Category Archive 'Organ Harvesting'

29 Nov 2011

China’s Organ Harvesting

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Ethan Gutmann, in the Weekly Standard, delivers a gruesome look at one of the world’s greatest atrocities occurring during the last two decades, China’s harvesting of organs from sometimes-still-living condemned prisoners.

In 1989, not long after Nijat Abdureyimu turned 20, he graduated from Xinjiang Police School and was assigned to a special police force, Regiment No. 1 of the Urumqi Public Security Bureau. As one of the first Uighurs in a Chinese unit that specialized in “social security”—essentially squelching threats to the party—Nijat was employed as the good cop in Uighur interrogations, particularly the high-profile cases. I first met Nijat—thin, depressed, and watchful—in a crowded refugee camp on the outskirts of Rome.

Nijat explained to me that he was well aware that his Chinese colleagues kept him under constant surveillance. But Nijat presented the image they liked: the little brother with the guileless smile. By 1994 he had penetrated all of the government’s secret bastions: the detention center, its interrogation rooms, and the killing grounds. Along the way, he had witnessed his fair share of torture, executions, even a rape. So his curiosity was in the nature of professional interest when he questioned one of the Chinese cops who came back from an execution shaking his head. According to his colleague, it had been a normal procedure—the unwanted bodies kicked into a trench, the useful corpses hoisted into the harvesting vans, but then he heard something coming from a van, like a man screaming.

“Like someone was still alive?” Nijat remembers asking. “What kind of screams?”

“Like from hell.”

Nijat shrugged. The regiment had more than enough sloppiness to go around.

A few months later, three death row prisoners were being transported from detention to execution. Nijat had become friendly with one in particular, a very young man. As Nijat walked alongside, the young man turned to Nijat with eyes like saucers: “Why did you inject me?”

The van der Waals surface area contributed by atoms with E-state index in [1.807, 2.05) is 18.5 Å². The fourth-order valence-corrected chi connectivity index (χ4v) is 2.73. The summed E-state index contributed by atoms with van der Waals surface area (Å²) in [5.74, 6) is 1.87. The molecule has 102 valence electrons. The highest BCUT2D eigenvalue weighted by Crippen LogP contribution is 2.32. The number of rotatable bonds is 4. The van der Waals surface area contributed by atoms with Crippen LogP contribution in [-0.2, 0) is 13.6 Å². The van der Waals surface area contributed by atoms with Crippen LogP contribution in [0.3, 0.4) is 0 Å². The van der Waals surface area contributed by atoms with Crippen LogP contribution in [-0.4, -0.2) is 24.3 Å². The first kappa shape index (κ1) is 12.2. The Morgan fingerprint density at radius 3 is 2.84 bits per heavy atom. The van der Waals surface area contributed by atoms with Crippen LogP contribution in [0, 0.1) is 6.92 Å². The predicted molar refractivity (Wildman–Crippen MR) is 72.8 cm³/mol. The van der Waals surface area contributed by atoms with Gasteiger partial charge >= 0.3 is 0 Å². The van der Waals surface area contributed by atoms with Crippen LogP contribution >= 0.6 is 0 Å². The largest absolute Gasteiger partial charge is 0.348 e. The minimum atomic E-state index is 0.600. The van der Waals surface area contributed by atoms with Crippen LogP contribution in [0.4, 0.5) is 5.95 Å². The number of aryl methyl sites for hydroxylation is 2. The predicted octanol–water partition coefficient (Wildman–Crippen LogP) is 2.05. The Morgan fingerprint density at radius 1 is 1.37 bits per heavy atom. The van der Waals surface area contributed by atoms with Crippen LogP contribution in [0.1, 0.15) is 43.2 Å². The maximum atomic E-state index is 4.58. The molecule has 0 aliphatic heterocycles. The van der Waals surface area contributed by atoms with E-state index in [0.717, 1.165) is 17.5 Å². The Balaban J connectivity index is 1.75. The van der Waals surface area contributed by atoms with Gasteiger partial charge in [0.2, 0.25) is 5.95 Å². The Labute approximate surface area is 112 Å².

Nijat hadn’t injected him; the medical director had. But the director and some legal officials were watching the exchange, so Nijat lied smoothly: “It’s so you won’t feel much pain when they shoot you.”

The young man smiled faintly, and Nijat, sensing that he would never quite forget that look, waited until the execution was over to ask the medical director: “Why did you inject him?”

“Nijat, if you can transfer to some other section, then go as soon as possible.”

“What do you mean? Doctor, exactly what kind of medicine did you inject him with?”

“Nijat, do you have any beliefs?”

“Yes. Do you?”

“It was an anticoagulant, Nijat. And maybe we are all going to hell.”

Read the whole thing.

04 Oct 2006

China’s Execution Buses


Sky News reports:

Mobile execution buses being used by the Chinese government…

Dominic Waghorn found that between 3,500 and 10,000 people are put to death each year.

The volume of executions has meant that China has invented new ways of killing, mobilizing and mechanizing its execution system.

Brochure shows execution buses A brochure acquired by Sky News reveals details of China’s new execution buses now operating across the country.

Fitted with lethal injection equipment they can deliver on the spot executions.

Sky News spoke to a number of people affected by the executions including the family of Nie Shubin who was only 20-years-old when he was wrongly accused of rape and murder.

His mother and sister told how he was held in jail for three years, without being allowed to see his family once.

Sky’s Dominic Waghorn Nie Shuie said: “They never let me see him after his arrest. That continued till the end. I never saw him again before he was executed.

“And nobody told us that he had been executed.”

Nie was accused of attacking a woman in a field near his home, but only after his execution did another man confess to the attack.

In an exclusive report earlier this year, Sky News gathered evidence linking China’s execution system and its booming organ transplant industry.

Amnesty International says the demand for transplant organs may be driving the high number of executions in China.

Even by official figures more people are executed every year in China than the rest of the world put together.

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